Like · Reply · 1 · February 23 at 9:56am

    Elli Pensa

    Elli Pensa Epicurus bust was not only in Herculaneum, but was in the Capitoline that Pope Sixtus IV has a collection from 1471. <<The inscription on the base bears the name of the philosopher Epikouros: among the various known copies, only one kept in the Capitoline Museums at Rome has the same features and allows the portrait (of Herculaneum) to be identified.====> <<Capitoline Museums, Italian Musei Capitolini, complex of art galleries on the Capitoline Hill in Rome. The collection was initially founded in 1471 by Pope Sixtus IV, who donated statuary recovered from ancient ruins. It was augmented by gifts from later popes and, after 1870, by acquisitions from archaeological sites on city property. The museum, opened to the public in 1734, occupies portions of the palaces that frame the Piazza del Campidoglio, a historic square designed by Michelangelo in the 16th century>>.
    Like · Reply · 1 · February 23 at 10:05am · Edited

    Elli Pensa

    Elli Pensa Because, as described in the Naples museum, where there are all the famous findings from Ercolano, they have identified the bust of Epicurus with another from Capitoline Museum. And as I mentioned above the Capitoline Museum opened its doors to the mob after 1734. What a coincidence and a "divine miracle", this time we found the bust of Epicurus next to Metrodorus ??!!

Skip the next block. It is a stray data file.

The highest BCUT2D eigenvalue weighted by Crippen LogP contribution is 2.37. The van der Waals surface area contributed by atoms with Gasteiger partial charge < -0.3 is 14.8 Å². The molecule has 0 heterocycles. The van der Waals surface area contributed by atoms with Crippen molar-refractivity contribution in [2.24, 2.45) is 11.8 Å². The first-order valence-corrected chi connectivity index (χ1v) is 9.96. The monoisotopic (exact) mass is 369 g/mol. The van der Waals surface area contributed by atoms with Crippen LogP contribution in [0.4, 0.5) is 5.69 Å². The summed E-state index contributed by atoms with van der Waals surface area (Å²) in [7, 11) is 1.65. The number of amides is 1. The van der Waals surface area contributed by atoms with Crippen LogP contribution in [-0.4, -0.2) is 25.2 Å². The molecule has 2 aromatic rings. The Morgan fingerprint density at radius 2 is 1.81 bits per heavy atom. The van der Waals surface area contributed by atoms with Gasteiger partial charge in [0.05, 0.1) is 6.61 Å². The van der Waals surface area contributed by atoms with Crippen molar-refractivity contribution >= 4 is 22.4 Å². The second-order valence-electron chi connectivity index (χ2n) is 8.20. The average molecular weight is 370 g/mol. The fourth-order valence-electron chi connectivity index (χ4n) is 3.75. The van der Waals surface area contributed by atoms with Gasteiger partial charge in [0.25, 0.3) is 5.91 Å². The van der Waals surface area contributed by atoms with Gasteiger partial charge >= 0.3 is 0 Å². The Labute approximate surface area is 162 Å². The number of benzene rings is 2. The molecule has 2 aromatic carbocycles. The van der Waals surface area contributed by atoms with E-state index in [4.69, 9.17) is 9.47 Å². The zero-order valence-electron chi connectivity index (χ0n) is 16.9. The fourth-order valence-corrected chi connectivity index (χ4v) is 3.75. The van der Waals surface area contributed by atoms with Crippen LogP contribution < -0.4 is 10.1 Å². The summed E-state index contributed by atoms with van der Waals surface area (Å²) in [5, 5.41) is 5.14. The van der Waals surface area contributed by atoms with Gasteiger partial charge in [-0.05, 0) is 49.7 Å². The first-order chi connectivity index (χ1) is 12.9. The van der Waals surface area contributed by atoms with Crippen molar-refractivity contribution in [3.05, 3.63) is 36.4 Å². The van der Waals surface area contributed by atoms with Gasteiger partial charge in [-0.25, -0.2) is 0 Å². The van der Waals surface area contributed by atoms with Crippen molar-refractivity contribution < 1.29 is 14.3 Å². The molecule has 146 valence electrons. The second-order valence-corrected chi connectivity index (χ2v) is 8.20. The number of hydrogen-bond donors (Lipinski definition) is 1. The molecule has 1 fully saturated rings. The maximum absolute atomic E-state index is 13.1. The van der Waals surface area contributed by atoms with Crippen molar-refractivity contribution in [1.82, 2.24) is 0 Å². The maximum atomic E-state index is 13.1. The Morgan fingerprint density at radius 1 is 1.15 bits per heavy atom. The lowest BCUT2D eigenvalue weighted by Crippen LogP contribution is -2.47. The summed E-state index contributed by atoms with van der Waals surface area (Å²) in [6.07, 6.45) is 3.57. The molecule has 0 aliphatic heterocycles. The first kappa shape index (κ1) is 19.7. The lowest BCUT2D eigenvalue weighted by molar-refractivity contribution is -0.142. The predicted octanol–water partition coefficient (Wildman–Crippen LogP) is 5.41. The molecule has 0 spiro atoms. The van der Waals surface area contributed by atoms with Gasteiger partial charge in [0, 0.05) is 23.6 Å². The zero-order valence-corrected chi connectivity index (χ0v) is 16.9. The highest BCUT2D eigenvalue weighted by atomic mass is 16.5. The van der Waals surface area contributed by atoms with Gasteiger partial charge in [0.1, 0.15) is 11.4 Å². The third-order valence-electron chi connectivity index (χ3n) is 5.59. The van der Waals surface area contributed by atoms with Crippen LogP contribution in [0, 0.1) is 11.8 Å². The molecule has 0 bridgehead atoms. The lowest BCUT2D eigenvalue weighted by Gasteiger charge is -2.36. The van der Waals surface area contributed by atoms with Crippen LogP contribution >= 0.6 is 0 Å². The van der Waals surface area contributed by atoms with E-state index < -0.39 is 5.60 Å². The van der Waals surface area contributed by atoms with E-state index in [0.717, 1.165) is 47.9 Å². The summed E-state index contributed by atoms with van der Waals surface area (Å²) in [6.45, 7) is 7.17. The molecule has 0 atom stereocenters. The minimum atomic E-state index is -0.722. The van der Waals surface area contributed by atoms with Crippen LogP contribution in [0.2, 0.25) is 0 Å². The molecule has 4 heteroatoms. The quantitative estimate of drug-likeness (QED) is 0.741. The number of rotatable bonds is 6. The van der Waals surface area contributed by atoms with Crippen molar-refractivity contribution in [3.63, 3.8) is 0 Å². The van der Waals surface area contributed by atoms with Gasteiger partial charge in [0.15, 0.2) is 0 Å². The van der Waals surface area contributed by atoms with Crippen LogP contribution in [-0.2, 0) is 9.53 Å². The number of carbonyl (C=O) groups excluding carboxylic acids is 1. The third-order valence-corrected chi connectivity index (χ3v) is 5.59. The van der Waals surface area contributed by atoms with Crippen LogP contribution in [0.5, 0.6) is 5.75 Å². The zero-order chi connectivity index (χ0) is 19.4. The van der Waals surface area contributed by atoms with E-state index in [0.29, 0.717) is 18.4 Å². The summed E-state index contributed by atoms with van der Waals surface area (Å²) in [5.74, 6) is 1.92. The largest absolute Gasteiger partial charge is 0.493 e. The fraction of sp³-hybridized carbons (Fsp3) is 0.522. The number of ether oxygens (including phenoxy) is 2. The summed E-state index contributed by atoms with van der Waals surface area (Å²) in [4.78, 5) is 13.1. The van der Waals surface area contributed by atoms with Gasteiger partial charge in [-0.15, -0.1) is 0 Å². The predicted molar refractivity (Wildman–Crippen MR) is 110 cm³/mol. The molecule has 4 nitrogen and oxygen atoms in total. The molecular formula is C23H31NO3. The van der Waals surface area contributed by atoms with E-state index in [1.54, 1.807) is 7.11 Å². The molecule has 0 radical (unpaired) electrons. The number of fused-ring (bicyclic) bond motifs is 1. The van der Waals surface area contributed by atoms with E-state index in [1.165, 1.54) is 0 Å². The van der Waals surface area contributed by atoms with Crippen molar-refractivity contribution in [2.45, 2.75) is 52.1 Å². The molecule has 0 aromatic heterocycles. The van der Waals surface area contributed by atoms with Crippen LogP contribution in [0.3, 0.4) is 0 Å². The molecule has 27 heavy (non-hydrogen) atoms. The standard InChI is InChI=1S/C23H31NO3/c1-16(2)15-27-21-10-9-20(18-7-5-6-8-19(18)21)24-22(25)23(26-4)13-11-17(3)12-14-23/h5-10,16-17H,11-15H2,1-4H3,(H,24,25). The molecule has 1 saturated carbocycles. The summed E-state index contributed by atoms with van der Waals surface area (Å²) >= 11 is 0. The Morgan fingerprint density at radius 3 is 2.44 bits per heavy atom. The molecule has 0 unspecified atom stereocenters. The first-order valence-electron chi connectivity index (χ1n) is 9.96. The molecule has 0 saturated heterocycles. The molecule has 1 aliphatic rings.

Like · Reply · 1 · February 23 at 10:32am · Edited

    Jason Baker

    Jason Baker It's a shame those Popes didn't document their acquisitions according to modern museum practice! It would have been nice to know where the bust came from, whether there were any other finds associated with it and who discovered it on what date.
    Like · Reply · 1 · February 23 at 10:12am

    Elli Pensa

    Elli Pensa I have the impression that the painter Raphael was" flying" inside the Vatican like "a free butterfly" than that philosopher Gassendi. Please give me your speculation : who would had the full access inside the Vatican with the popes ?? The painter who painted the walls in Vatican or the philosopher Gassendi ?